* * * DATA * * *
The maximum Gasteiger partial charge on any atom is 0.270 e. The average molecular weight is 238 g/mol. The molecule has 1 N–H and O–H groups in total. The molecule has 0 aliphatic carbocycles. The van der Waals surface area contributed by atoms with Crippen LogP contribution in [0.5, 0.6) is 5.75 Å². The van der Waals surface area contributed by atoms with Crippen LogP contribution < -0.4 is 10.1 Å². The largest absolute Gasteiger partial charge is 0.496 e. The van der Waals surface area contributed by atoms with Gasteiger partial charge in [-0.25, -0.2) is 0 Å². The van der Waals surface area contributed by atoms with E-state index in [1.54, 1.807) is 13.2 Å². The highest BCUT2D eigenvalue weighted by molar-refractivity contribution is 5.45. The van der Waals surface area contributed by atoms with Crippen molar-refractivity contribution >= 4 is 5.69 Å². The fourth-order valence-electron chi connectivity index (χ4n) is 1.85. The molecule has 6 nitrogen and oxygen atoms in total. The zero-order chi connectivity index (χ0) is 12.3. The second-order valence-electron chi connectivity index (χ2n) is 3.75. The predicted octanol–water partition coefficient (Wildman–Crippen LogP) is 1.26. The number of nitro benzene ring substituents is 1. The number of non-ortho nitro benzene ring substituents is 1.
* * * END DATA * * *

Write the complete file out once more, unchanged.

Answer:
The maximum Gasteiger partial charge on any atom is 0.270 e. The average molecular weight is 238 g/mol. The molecule has 1 N–H and O–H groups in total. The molecule has 0 aliphatic carbocycles. The van der Waals surface area contributed by atoms with Crippen LogP contribution in [0.5, 0.6) is 5.75 Å². The van der Waals surface area contributed by atoms with Crippen LogP contribution < -0.4 is 10.1 Å². The largest absolute Gasteiger partial charge is 0.496 e. The van der Waals surface area contributed by atoms with Gasteiger partial charge in [-0.25, -0.2) is 0 Å². The van der Waals surface area contributed by atoms with E-state index in [1.54, 1.807) is 13.2 Å². The highest BCUT2D eigenvalue weighted by molar-refractivity contribution is 5.45. The van der Waals surface area contributed by atoms with Crippen molar-refractivity contribution >= 4 is 5.69 Å². The fourth-order valence-electron chi connectivity index (χ4n) is 1.85. The molecule has 6 nitrogen and oxygen atoms in total. The zero-order chi connectivity index (χ0) is 12.3. The second-order valence-electron chi connectivity index (χ2n) is 3.75. The predicted octanol–water partition coefficient (Wildman–Crippen LogP) is 1.26. The number of nitro benzene ring substituents is 1. The number of non-ortho nitro benzene ring substituents is 1.